One recent weekday afternoon, Jerry Owens sat down at a table in a conference room at Dale Walters Real Estate in Silverdale, where he is a real estate agent; opened a plain file folder; and carefully removed and unfolded an edition of The Bremerton Sun so yellowed and time-worn, it had the fragile texture of a sun-dried leaf.
There was Owens — front-page and above the fold — at 27 years old, on his wedding day, surrounded by a group of kids, and standing alongside his new bride, Clara Ann Pointer. Wedding photos rarely make front-page news, but the marriage of Owens and Pointer on Feb. 19, 1960, was a special one.
Three years earlier, Owens, an Army pilot, had witnessed the death of his platoon leader, Capt. Paul Pointer, in an airplane crash. The tragic event left Clara (friends called her Claire) Pointer a widow with six young children. Owens left the Army in 1959 and, passing through Bremerton en route to his hometown of Reardan in Eastern Washington, he visited Claire to see how she was doing. As the newspaper article described it, his “concern for Clara and her children grew into love.”
It was a story very much worthy of front-page news: Claire wore a pink wedding dress as 8-year-old Paul, her oldest child, walked her down the aisle; the wedding was held 11 years from the day she had married Paul Pointer. Jerry and Claire added one more child — a daughter, Shilley, who was born in 1961 and named after the priest who married the couple — to their family. Jerry and Claire remained together for more than 50 years, until Claire died in 2011 at age 81.
Owens, now 86, is one of the oldest active real estate agents in the South Sound, and shows no signs of slowing.
“I call myself the survivor because I have been through so many ups and downs in real estate,” chuckled Owens, who looks about 15 years younger than his age, and has the full silver beard and husky build reminiscent of Ernest Hemingway or a department store Santa Claus. “I’ve done a little bit of everything, from short plats to long plats to finding lots for builders.”
He sold about a dozen properties last year, according to Owens, including a nearly-$1-million apartment building in Bremerton, to longtime customer and businessman Larry Schwoch.
“He’s helped me a lot,” explained Schwoch, who recalled first buying real estate from Owens before the 1980s. “I have bought a lot of properties through him. Jerry’s a nice guy. A nice family man. I always considered him pretty honest. And I’ll tell you, if you need a Realtor, you want to get an honest one.”
Owens recently recalled his experiences selling real estate for more than 45 years.
How have you managed to sell real estate for more than 45 years?
A: There’s been ups and downs. I didn’t always get sales.
My wife, Claire, kept us going at times. She took a job as a bookkeeper at Bowen Scarff Ford in Kent to keep things going. It was going to be a temporary part-time job. But when they saw her talent, they gave her a full-time job. She worked there 10 years, (commuting) to Kent because, a lot of times, we needed her income just to keep going.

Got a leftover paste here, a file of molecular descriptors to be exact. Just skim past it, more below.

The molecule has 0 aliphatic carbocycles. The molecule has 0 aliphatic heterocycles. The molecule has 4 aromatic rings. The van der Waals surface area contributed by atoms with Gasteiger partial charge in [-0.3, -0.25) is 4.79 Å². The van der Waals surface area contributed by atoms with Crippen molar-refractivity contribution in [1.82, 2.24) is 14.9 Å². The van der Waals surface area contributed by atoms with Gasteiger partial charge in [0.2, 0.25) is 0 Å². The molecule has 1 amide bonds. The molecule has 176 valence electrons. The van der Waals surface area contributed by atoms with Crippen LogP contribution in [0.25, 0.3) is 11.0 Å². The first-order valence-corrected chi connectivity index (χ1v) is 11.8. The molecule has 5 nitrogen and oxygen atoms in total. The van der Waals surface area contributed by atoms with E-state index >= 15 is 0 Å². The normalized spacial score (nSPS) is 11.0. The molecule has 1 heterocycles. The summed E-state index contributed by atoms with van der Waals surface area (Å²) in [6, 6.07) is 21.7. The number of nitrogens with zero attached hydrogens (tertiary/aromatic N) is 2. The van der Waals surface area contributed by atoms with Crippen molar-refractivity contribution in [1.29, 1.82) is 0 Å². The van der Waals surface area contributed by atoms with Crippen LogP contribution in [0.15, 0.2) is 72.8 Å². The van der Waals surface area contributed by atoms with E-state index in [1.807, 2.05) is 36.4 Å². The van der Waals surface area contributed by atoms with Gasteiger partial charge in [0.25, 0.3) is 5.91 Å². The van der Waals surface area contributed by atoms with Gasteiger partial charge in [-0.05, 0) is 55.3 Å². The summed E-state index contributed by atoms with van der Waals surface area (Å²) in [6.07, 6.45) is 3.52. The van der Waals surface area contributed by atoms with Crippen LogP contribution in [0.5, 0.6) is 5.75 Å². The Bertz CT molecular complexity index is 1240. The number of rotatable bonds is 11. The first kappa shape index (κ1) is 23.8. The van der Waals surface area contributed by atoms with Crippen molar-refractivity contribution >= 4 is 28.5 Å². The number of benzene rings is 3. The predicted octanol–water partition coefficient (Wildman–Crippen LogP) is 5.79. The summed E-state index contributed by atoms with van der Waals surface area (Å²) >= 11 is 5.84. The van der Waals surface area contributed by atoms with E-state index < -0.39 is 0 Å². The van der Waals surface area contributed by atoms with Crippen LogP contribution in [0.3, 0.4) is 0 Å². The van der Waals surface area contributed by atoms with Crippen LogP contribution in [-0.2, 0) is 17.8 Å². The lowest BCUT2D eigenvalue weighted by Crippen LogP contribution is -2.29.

Why? Was it the competition? Was it the economy?
A: Competition wasn’t as bad as the economy in terms of ups and downs. I could handle competition because I was good. I knew what I was doing. I prepared myself, always completed my jobs, and would get a lot of referrals.
What did you do before you sold real estate?
A: I was 18 years old and a sophomore at Gonzaga when I went to work for Felt & Tarrant, which built an adding machine called the Comptometer. It was in all the railroad stations, Safeways, Shell and Standard Oil stations. For four years, I serviced machines in Eastern Washington, Idaho, and Montana. That job kept me in Gonzaga. It took me five years, but I graduated in 1955.
I was an infantry officer trained as a platoon leader at Fort Benning when I got out of Gonzaga. I applied for Army aviation and was fortunate enough to get drawn to be one of the pilots. I was on an overseas assignment in Hawaii in 1956. Hawaii was not a state, so they called it an overseas assignment.
Do you know whether you are the oldest real estate agent in the area?
A: I don’t think there’s any doubt. Nobody would question it. Put that in the article, and let’s see if anyone challenges it. I’m licensed until September of next year, and I will be 87 next year. I have been licensed in real estate since 1971.
I used to go to real estate classes with the people from Port Ludlow, and there was a lady who was 90 years old and working. That was 20 years ago. I think I’m the oldest in Kitsap County. I know just about everybody, and there’s nobody my age.
I have a friend, Pat Kenney, I graduated from college with at Gonzaga. He started working at F. S. Barrett & Co. Realtors in Spokane around 1951 or 1952. I think he is now the oldest practicing real estate owner/broker in the state of Washington.
What’s the real estate environment like for you today?
A: Redfin and Zillow are competition, in some ways, when it comes to full commissions. Most people who are shopping for themselves go to Zillow.
There are so many real estate people. They are coming over from Seattle. At (one recent) open house, most everybody who came in was from Seattle or some other state. Some of them had their own real estate agents.
Have you thought about stepping away from real estate and retiring?
A: There’s a pine box they are going to put me in. That’s a good time to do it.